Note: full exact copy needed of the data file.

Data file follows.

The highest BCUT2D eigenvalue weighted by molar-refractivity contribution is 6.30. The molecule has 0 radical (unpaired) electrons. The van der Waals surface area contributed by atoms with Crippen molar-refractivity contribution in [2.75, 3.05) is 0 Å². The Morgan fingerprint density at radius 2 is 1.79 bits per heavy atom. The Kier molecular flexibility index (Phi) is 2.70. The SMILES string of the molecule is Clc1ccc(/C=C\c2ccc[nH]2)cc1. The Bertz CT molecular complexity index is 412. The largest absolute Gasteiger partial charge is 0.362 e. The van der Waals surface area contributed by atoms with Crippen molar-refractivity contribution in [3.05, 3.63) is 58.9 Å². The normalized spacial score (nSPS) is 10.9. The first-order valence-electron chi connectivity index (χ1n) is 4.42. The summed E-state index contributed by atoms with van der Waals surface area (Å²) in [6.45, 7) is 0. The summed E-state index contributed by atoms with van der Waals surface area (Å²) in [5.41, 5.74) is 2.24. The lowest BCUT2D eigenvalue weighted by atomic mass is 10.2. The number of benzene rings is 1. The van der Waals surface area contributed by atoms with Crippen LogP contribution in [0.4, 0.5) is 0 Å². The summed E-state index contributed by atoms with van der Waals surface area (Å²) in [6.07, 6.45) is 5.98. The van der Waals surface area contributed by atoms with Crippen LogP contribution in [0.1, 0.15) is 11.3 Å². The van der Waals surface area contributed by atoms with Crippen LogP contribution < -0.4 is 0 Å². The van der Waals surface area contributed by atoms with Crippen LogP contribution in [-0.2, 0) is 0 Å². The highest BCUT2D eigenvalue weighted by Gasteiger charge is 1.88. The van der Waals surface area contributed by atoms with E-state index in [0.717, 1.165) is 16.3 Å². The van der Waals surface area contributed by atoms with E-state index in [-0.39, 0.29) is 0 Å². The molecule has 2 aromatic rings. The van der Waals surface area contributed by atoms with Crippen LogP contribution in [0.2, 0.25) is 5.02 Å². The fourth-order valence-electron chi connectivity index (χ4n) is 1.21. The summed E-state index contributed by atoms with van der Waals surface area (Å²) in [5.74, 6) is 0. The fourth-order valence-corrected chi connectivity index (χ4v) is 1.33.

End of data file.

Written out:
The highest BCUT2D eigenvalue weighted by molar-refractivity contribution is 6.30. The molecule has 0 radical (unpaired) electrons. The van der Waals surface area contributed by atoms with Crippen molar-refractivity contribution in [2.75, 3.05) is 0 Å². The Morgan fingerprint density at radius 2 is 1.79 bits per heavy atom. The Kier molecular flexibility index (Phi) is 2.70. The SMILES string of the molecule is Clc1ccc(/C=C\c2ccc[nH]2)cc1. The Bertz CT molecular complexity index is 412. The largest absolute Gasteiger partial charge is 0.362 e. The van der Waals surface area contributed by atoms with Crippen molar-refractivity contribution in [3.05, 3.63) is 58.9 Å². The normalized spacial score (nSPS) is 10.9. The first-order valence-electron chi connectivity index (χ1n) is 4.42. The summed E-state index contributed by atoms with van der Waals surface area (Å²) in [6.45, 7) is 0. The summed E-state index contributed by atoms with van der Waals surface area (Å²) in [5.41, 5.74) is 2.24. The lowest BCUT2D eigenvalue weighted by atomic mass is 10.2. The number of benzene rings is 1. The van der Waals surface area contributed by atoms with Crippen LogP contribution in [0.4, 0.5) is 0 Å². The summed E-state index contributed by atoms with van der Waals surface area (Å²) in [6.07, 6.45) is 5.98. The van der Waals surface area contributed by atoms with Crippen LogP contribution in [0.1, 0.15) is 11.3 Å². The van der Waals surface area contributed by atoms with Crippen LogP contribution < -0.4 is 0 Å². The van der Waals surface area contributed by atoms with Crippen LogP contribution in [-0.2, 0) is 0 Å². The highest BCUT2D eigenvalue weighted by Gasteiger charge is 1.88. The van der Waals surface area contributed by atoms with E-state index in [0.717, 1.165) is 16.3 Å². The van der Waals surface area contributed by atoms with E-state index in [-0.39, 0.29) is 0 Å². The molecule has 2 aromatic rings. The van der Waals surface area contributed by atoms with Crippen LogP contribution in [0.2, 0.25) is 5.02 Å². The fourth-order valence-electron chi connectivity index (χ4n) is 1.21. The summed E-state index contributed by atoms with van der Waals surface area (Å²) in [5.74, 6) is 0. The fourth-order valence-corrected chi connectivity index (χ4v) is 1.33.